Justice Antonin Scalia murder rumors are making their inevitable rounds across the internet. If you learn anything from being in online media for more than a decade, you know that it’s impossible for a tragedy to occur without some conspiracy theory to come along behind it.
There are the Sandy Hook doubters as well as people who deny that reporter Alison Parker and cameraman Adam Ward were killed by a disgruntled ex-colleague during a morning show broadcast from WDBJ-TV in August of last year.
Recent doubters have tried to lay blame at the president’s door, leading many to believe they are strictly conservative as seems to be the case with the Scalia Murder theory, but it’s a phenomenon that crosses ideological lines.
Case in point: liberal theorists were certain George W. Bush was behind the 9/11 attacks from 2001.
In the past, these theories could be dismissed and cordoned off to crazy websites, but it was surprising to see Business Insider wade into these often turbulent waters earlier in the week when they outlined the claims behind the Scalia Murder theory.
To be fair to BI‘s Allan Smith, he took a straightforward approach in relaying what is known about the events surrounding Scalia’s death on Saturday (Feb. 13), only he did so from the angle of explaining why the conspiracy theorists are now saying what they’re saying.
Essentially, the evidence of a possible Scalia murder scenario boils down to this: he was found with a pillow over his head, had declined a security detail for the weekend, and was pronounced dead over the phone by Presidio County Judge Cinderela Guevara, who told a Dallas television station that the Supreme Court judge died of a “myocardial infraction” (aka heart attack) before changing her story to “his heart had stopped” when speaking to the Washington Post on the matter.
Finally, it was determined that there would be no autopsy for the conservative Supreme Court Justice.
That word “conservative” is necessary here because it explains the motivation of many, who are now pushing a Scalia Murder narrative. Liberal news site Right Wing Watch has a list of five high-profile conservatives, who believe that it’s possible foul play was involved in the Justice’s death, and that (who else?) President Obama was behind it.
Among the five named, rocker, pro-gun activist, and NRA member Ted Nugent had this to say.
“Who can possibly trust our evil rotten runaway criminal government at this heartbreaking point in time?”
Other theorists unrelated to the five named have speculated that this gun may have been used to carry it out.
There are two key factors driving the Scalia Murder theory, the first of which is responsible for pretty much every conspiracy theory, no matter how ludicrous it may seem.
The World Wide Web is a wonderful thing because it encourages the free flow of information and ideas, but it also gives voice to less mainstream forms of messaging.
Throw social media into the mix, where so many people share things from a friend they trust without investigating the material, and it’s not long before people are denying mass shootings and showing their “irrefutable” proof that the whole thing was a hoax because of “gun control” or to “get revenge on Saddam Hussein” or to “appoint a fifth liberal Justice before his term ends.”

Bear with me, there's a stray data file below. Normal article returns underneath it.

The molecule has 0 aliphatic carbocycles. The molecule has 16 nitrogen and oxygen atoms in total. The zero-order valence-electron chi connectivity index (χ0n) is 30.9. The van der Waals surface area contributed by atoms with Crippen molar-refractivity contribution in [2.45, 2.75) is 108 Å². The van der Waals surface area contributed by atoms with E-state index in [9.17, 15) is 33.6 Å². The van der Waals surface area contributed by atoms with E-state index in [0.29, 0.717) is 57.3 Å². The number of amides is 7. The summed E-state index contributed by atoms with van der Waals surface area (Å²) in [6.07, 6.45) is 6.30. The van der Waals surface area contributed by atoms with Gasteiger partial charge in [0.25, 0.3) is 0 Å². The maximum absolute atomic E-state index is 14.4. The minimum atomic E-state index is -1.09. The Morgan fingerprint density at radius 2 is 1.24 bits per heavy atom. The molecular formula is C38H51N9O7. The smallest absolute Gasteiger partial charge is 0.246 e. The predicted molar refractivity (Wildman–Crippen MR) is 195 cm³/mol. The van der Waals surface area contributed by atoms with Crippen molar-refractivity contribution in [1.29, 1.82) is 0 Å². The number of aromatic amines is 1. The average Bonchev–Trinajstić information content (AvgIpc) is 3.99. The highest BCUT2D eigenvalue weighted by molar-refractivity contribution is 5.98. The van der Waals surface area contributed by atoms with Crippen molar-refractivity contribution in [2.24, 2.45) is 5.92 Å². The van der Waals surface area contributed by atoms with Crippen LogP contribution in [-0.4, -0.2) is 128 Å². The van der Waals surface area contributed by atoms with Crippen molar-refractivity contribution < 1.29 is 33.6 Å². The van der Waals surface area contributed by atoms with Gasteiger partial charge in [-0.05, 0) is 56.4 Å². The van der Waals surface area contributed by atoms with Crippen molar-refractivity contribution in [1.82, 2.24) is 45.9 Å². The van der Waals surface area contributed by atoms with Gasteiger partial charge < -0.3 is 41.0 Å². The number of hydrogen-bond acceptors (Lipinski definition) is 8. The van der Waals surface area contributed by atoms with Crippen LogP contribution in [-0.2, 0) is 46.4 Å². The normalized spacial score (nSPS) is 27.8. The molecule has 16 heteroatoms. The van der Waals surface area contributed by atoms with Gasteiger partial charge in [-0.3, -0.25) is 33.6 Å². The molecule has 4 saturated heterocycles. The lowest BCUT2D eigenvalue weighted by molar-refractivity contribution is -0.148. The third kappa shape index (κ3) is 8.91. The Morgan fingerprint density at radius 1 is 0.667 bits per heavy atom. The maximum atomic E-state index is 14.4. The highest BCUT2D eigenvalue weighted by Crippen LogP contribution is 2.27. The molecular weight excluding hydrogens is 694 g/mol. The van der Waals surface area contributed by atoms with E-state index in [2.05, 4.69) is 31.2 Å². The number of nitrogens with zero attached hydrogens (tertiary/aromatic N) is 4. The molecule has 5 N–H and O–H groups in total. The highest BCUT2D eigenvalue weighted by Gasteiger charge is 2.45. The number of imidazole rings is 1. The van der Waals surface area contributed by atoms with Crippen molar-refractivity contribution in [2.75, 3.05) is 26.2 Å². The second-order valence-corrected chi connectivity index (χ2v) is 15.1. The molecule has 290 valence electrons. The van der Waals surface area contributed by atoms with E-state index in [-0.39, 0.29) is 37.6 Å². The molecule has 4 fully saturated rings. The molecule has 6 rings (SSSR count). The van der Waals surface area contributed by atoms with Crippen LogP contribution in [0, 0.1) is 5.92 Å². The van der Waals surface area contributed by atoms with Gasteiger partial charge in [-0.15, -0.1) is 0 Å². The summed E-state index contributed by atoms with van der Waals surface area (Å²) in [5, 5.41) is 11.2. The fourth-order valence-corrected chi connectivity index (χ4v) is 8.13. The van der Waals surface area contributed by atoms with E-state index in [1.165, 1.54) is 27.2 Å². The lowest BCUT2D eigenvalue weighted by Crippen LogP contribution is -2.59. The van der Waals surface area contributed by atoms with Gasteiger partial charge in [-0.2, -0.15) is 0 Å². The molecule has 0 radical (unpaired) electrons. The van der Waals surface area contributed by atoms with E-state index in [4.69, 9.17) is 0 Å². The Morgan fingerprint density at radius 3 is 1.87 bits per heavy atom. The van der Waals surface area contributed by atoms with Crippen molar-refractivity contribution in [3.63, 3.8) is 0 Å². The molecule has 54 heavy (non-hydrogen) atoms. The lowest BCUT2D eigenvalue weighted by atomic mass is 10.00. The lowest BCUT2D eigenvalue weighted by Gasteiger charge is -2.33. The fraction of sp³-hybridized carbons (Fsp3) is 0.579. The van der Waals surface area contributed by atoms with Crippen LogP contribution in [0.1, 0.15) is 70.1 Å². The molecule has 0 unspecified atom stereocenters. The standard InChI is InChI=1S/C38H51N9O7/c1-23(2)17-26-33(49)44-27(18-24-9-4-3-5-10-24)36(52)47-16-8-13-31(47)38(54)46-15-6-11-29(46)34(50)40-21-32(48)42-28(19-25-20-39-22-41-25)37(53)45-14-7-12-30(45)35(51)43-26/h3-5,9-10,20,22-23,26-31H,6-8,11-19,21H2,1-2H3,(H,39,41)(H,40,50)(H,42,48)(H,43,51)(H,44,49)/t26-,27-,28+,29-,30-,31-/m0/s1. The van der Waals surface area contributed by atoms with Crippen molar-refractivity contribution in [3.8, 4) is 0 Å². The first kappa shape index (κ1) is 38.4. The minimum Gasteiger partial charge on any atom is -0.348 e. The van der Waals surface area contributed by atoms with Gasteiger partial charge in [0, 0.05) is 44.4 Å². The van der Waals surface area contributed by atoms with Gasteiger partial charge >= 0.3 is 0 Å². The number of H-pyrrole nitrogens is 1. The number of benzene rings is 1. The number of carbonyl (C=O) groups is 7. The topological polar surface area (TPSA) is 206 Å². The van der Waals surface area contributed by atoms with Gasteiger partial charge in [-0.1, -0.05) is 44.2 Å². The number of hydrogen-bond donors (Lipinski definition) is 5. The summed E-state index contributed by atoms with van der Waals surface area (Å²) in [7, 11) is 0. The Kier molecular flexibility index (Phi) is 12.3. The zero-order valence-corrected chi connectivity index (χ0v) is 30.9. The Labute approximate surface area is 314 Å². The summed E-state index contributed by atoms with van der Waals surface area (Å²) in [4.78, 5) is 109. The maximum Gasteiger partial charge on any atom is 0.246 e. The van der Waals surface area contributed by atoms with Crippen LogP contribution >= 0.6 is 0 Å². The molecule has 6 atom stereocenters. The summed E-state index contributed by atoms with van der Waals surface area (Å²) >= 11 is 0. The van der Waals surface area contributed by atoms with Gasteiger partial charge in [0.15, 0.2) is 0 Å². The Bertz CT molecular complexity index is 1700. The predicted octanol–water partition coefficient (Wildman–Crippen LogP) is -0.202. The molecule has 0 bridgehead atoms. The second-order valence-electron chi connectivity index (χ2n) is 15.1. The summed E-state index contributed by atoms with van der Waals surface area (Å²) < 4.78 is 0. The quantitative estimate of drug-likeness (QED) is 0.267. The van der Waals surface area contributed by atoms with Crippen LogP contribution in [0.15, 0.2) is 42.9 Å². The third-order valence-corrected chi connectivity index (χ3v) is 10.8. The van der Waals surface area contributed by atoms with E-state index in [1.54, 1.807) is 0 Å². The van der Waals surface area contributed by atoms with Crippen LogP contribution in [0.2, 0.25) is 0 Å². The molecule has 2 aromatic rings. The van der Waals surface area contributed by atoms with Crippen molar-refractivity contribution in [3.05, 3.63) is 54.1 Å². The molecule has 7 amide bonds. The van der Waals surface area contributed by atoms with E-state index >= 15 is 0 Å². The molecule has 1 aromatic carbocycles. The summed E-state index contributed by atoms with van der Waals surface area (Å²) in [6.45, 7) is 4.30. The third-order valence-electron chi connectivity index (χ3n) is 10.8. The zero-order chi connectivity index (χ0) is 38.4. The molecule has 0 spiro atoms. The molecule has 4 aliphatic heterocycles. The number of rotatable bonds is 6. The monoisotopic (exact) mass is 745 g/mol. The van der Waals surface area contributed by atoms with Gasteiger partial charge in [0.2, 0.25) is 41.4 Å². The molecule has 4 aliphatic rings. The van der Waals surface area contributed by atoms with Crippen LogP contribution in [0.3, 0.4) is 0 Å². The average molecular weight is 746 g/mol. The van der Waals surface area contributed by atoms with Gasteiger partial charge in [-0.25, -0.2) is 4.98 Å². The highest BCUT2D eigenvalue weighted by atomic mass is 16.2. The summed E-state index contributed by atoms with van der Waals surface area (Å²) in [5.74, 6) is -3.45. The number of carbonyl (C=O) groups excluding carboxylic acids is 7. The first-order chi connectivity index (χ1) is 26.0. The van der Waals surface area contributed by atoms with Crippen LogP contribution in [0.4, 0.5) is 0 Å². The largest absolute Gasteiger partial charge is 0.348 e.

Nature of the beast, in other words.
President Obama’s “Conflict of Interest”
The second reason is completely unique to President Obama. His hastiness to get Scalia’s post refilled is understandable on one hand because it is his presidential right. However, as Kentucky Senator Rand Paul aptly points out in a report from Think Progress, Obama has a number of conflicts of interest at this point in his administration.
“The president has said he has the power basically to create immigration law out of nothing,” Paul said. “He says he has the power to basically cripple entire industries like coal without ever having been given that power by Congress. So see, we have a Constitutional debate on whose powers is it, the president or Congress? And I think the president sort of has a conflict of interest here in appointing somebody while we’re trying to decide whether or not he’s usurped power.”
Is it fair that President Obama gets that power when there are so many justifiable questions that he is overreaching?
Furthermore, there are a number of liberals who believe Supreme Court Justices should be elected positions, but when they actually have an opportunity to do so — vote for a Justice by voting for the next president to determine once and for all where the country’s ideological shift is in 2016 as opposed to 2012 — they fall back to an idea they were against until it seems like it will work in their favor.
This is at the core of conservative conspiracy theorists, and while they are almost certainly wrong in believing a Scalia Murder plot existed, they and liberals are so divided as countrymen that it’s easy for this kind of thing to proliferate.
What do you think of the Scalia Murder conspiracy theory, readers?
[Image via Flickr Creative Commons / Ted Eytan]